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Sexual harassment on the rise as remote work blurs social boundaries

Law firm Royds Withy King has warned of an uptick in sexual harassment at work due to more hybrid working.

The firm is currently handling several cases that include instances of sexual harassment in remote video meetings and workplace chat forums.

A survey of 100 financial services employers by the firm also found that, despite switching to more remote work, just 10 had updated their sexual harassment policies since the outbreak of the pandemic in March 2020.

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Speaking to HR magazine Ruth Cornish, founder and director of HR consultancy Amelore, said in general, she believes employers could be waiting until the new year to formalise any policies and contracts as it may depend on how the company plans to work going forward, and whether the UK goes into another lockdown.

However, she noted: “Keeping a watching brief and updating the people risk register is always advisable.

“Sexual harassment has bust its barriers with the event of remote working becoming established. Employees are forced to invite colleagues into their homes which were once private domains and without clear boundaries work and home hours may merge creating the perfect environment for harassment or bullying.

“It is important for organisations to ensure that any related policies (dignity at work, bullying and harassment, communication, relationships at work, etc.) are reviewed and updated to reflect virtual and remote working.”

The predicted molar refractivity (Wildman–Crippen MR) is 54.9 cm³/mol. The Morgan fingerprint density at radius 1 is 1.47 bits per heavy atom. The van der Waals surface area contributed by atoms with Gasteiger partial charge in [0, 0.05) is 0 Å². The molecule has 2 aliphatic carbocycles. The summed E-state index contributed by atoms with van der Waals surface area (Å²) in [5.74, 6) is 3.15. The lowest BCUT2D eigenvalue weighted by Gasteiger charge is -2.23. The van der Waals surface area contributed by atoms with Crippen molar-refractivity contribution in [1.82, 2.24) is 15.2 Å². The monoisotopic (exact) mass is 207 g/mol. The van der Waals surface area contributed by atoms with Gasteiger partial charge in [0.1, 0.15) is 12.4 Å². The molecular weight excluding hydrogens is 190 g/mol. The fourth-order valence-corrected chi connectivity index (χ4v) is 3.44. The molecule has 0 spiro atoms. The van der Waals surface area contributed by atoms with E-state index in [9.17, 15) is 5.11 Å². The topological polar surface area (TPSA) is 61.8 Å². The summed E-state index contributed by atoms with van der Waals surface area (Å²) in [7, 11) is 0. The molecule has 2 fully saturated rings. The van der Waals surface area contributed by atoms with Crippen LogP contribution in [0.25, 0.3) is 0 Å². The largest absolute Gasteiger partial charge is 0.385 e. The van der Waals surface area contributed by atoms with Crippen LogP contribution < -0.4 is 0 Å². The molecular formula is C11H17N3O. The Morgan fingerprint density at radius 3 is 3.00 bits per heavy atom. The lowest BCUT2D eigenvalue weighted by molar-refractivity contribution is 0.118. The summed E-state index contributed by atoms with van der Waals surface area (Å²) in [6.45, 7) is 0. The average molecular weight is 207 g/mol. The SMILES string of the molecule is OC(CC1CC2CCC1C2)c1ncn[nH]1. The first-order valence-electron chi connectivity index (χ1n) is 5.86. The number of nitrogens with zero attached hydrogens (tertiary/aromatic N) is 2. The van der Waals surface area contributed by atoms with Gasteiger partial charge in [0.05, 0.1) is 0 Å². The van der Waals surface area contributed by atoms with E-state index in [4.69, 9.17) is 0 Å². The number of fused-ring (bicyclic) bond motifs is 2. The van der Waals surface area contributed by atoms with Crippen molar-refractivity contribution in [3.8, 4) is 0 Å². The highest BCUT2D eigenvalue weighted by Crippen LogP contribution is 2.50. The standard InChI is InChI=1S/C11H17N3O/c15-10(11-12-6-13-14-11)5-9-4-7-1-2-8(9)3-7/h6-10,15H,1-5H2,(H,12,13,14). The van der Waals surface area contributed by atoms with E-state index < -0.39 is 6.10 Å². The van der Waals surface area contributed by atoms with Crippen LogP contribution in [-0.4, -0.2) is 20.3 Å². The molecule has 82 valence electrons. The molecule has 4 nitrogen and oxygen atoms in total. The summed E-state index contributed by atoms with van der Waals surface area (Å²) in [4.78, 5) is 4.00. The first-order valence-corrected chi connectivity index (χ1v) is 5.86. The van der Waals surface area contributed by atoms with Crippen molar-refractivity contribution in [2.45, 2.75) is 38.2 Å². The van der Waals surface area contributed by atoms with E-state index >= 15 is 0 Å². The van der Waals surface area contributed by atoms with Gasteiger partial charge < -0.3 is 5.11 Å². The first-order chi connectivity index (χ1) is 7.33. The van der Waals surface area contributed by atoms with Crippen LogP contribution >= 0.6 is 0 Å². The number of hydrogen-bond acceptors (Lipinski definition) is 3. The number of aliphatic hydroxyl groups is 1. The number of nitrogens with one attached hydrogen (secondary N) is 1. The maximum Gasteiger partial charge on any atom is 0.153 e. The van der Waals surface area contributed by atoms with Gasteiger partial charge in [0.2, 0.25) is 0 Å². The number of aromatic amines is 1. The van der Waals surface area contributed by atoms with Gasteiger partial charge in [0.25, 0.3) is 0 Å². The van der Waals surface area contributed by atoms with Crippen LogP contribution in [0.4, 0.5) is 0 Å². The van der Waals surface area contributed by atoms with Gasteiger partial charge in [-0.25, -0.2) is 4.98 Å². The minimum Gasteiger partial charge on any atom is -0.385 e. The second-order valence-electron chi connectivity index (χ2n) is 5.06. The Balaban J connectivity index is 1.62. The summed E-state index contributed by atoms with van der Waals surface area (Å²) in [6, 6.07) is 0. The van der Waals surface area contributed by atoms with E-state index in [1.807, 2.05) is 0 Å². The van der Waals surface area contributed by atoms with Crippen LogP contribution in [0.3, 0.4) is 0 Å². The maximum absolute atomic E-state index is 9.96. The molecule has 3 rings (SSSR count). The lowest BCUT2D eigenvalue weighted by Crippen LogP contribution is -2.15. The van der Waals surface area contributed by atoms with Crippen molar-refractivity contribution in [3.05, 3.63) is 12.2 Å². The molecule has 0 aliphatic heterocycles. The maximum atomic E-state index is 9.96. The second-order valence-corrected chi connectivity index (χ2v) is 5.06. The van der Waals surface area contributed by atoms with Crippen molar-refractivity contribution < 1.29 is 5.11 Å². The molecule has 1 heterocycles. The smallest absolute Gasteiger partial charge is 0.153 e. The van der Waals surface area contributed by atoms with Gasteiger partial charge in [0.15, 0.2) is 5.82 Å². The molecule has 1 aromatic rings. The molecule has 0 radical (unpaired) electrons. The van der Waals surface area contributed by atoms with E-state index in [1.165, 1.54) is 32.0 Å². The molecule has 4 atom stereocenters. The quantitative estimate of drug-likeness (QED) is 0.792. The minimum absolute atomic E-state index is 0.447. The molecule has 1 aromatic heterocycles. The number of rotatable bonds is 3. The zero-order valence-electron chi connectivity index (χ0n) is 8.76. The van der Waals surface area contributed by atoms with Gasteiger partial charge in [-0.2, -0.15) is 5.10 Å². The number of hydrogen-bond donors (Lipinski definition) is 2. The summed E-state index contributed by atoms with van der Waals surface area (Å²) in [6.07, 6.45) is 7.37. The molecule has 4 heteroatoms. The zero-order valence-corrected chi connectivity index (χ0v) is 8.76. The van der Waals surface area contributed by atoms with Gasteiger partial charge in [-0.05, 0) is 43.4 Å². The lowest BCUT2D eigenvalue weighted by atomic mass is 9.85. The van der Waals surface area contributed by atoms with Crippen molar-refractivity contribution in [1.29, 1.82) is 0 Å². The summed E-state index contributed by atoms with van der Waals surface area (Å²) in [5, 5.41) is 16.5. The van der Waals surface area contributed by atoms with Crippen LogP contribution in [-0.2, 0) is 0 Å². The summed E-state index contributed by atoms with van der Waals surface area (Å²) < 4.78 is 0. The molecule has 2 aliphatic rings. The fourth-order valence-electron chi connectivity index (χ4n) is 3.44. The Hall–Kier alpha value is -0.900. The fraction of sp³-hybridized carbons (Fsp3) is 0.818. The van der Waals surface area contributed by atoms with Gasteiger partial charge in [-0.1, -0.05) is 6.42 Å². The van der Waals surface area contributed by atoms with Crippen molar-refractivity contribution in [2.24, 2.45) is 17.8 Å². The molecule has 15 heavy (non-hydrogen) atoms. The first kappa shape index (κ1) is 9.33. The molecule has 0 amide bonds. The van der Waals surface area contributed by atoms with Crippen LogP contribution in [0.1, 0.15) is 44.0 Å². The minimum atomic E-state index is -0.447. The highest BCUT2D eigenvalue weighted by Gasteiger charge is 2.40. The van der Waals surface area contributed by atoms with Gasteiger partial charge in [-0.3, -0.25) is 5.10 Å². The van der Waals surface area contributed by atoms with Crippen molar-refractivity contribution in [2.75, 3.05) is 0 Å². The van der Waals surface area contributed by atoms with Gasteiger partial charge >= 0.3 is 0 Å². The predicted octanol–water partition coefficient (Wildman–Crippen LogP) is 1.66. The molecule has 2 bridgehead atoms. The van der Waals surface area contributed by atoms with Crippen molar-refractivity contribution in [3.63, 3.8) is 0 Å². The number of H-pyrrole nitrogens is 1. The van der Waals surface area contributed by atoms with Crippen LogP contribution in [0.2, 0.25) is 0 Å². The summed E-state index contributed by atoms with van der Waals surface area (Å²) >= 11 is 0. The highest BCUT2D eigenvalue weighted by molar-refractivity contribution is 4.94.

Caroline Doran Millett, international partner in the employment law team at Royds Withy King, said it is unacceptable for any member of staff to face daily harassment online.

Although the government has launched a consultation into the issue, she said employers have a duty to do more to protect employees.

Speaking to HR magazine, she commented: “We have seen an increase in cases being brought by female employees experiencing harassment in online meetings and in messenger services across a wide range of industry sectors.

“Employers are leaving themselves hopelessly exposed to claims from staff facing harassment in the workplace – whether in the office or virtually – by relying on outdated policies.”

While noting that financial services culture may not be typical of other workplaces in different sectors, Cornish advised HR directors to be especially cautious of conduct as the festive period approaches.

She added: “A town hall discussion about respecting all our colleagues is a good idea as we head towards party season.”